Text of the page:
I don’t know many of the people who share this passion. Maybe 60, more by face. And yet for those you recognise but don’t know there’s an inimitable bond; a recognition that somewhere in the past you shared an unlikely embrace, an embarrassing defeat or a shared disbelief that you’d travelled to some backwater on a wet Tuesday night in January.
So why Swindon? Firstly, like many who travel up from the surrounding areas, I’m not a Swindonian. My dad first took me when I was about 12 when Swindon were in the equivalent of the Championship. Ossie Ardiles, of whom my dad was a fan and who enticed him west, was manager. I often wondered what the World Cup winner thought when he came out of the tunnel to face half a half-closed stand – Shrivvy Road – the result of a fire and structural problems. His tactics were push and run. Exciting. The style was refined by Glenn Hoddle – my hero growing up – from 1991. The club had a unique community feel, perhaps hardened by demotion in 1990.
Hoddle was incredible. He introduced the pre-match cross-field warm-up and made you smile with his ability to find a pass so accurate not even a laser-guided missile could do better. He turned average players into Pele. Only the odd success – promotion in ‘96 and ’07, near promotion in 2004 and Paolo Di Canio’s class of 2012 – have permeated a disappointing sequence since, although things look brighter under an ambitious board and unpredictable Italian.
To outsiders supporting a lower-league team doesn’t make sense. Yet for a few hours on a Saturday nothing compares to being surrounded by likeminded people who have made the same decision, people who share your passion and who understand what it all means. There’s a collective sense of defiance, pride and unwavering loyalty. For some it might be more about spending time with a loved one rather than the football, for others it’s a release from the weekly grind. For all of us there’s the lure that, like last year, Swindon will do something special. Maybe it’s because we don’t know any different.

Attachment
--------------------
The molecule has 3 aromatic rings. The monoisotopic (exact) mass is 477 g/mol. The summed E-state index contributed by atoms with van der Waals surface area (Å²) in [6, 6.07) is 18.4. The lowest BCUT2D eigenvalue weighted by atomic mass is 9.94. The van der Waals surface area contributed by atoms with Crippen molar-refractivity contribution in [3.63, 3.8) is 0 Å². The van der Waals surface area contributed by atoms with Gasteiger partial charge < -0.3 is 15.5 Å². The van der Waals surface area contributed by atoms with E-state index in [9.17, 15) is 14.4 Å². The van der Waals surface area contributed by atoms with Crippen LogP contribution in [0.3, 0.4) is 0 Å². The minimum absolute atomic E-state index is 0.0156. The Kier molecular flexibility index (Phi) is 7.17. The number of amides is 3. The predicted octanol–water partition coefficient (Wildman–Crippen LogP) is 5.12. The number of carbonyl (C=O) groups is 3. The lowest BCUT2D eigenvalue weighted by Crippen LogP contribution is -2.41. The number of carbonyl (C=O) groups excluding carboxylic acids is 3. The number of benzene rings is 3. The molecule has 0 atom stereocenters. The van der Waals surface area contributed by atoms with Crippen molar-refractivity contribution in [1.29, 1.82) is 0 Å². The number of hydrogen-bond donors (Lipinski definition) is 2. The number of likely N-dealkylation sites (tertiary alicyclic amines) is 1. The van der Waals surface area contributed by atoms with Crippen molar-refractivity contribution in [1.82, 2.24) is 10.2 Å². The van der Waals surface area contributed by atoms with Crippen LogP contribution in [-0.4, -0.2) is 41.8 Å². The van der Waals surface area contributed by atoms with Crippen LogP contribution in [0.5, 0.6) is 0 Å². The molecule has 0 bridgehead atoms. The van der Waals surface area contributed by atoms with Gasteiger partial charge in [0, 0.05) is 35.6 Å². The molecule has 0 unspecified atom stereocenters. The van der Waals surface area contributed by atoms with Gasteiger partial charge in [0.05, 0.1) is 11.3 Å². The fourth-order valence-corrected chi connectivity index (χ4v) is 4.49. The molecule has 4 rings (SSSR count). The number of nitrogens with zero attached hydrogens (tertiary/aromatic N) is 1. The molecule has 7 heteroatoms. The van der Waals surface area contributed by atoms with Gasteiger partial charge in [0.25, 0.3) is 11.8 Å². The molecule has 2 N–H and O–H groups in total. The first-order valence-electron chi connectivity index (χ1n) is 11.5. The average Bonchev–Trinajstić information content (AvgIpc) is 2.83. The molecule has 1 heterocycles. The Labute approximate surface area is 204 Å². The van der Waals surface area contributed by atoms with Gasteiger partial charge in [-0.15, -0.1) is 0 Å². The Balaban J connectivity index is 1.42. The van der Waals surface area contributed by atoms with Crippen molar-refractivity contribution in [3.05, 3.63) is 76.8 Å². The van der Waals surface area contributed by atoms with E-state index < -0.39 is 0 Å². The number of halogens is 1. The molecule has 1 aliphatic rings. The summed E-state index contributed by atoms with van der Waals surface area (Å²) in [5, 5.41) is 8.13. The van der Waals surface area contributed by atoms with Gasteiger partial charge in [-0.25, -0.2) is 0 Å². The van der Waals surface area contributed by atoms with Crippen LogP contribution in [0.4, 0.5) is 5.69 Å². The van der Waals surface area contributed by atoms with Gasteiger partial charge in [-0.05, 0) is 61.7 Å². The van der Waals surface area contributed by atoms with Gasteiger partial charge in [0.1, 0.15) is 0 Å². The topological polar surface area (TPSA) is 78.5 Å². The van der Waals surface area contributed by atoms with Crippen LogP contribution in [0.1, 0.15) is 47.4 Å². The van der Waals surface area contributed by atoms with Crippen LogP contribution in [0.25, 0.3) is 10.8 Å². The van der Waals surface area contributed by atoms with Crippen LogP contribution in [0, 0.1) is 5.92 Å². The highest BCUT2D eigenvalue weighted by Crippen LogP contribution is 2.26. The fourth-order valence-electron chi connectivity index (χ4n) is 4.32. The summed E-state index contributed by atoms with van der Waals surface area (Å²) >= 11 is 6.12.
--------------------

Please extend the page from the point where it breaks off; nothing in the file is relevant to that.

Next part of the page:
I’ve spent some of the best sporting experiences of my life in the company of these strangers and thanks to social media I meet more. I recall being hugged by a weeping 30-something at Wembley in 1993. I was 15 and thinking grown men shouldn’t cry. I probably follow him on Twitter now. Seventeen years later, after negotiating a hazardous play-off semi-final at Charlton – thanks largely to two footballers Swindon didn’t own – I wept tears of joy myself, grabbed anyone around me, just as the guy at Wembley had done, and sang songs with people as if we’d been friends for years. Twitter allows me to relive those memories with others who were there.
Last season, under Paolo Di Canio, Swindon won the league title playing the kind of football that hooked me in the first place. It was a rare campaign in which we travelled to games more in expectation than hope (even then there was an underlying feeling that if we did mess it up it wouldn’t be a surprise, because that’s what we do).
It’s seasons like 2011/12 that keep us going, those rare euphoric highs justification for the frustration, boredom, jealousy and disappointment of other seasons.
But I wouldn’t swap them. You pledge your loyalty at an age when you don’t know any different and stick with the hand you’re given. It’s the twists that make it interesting…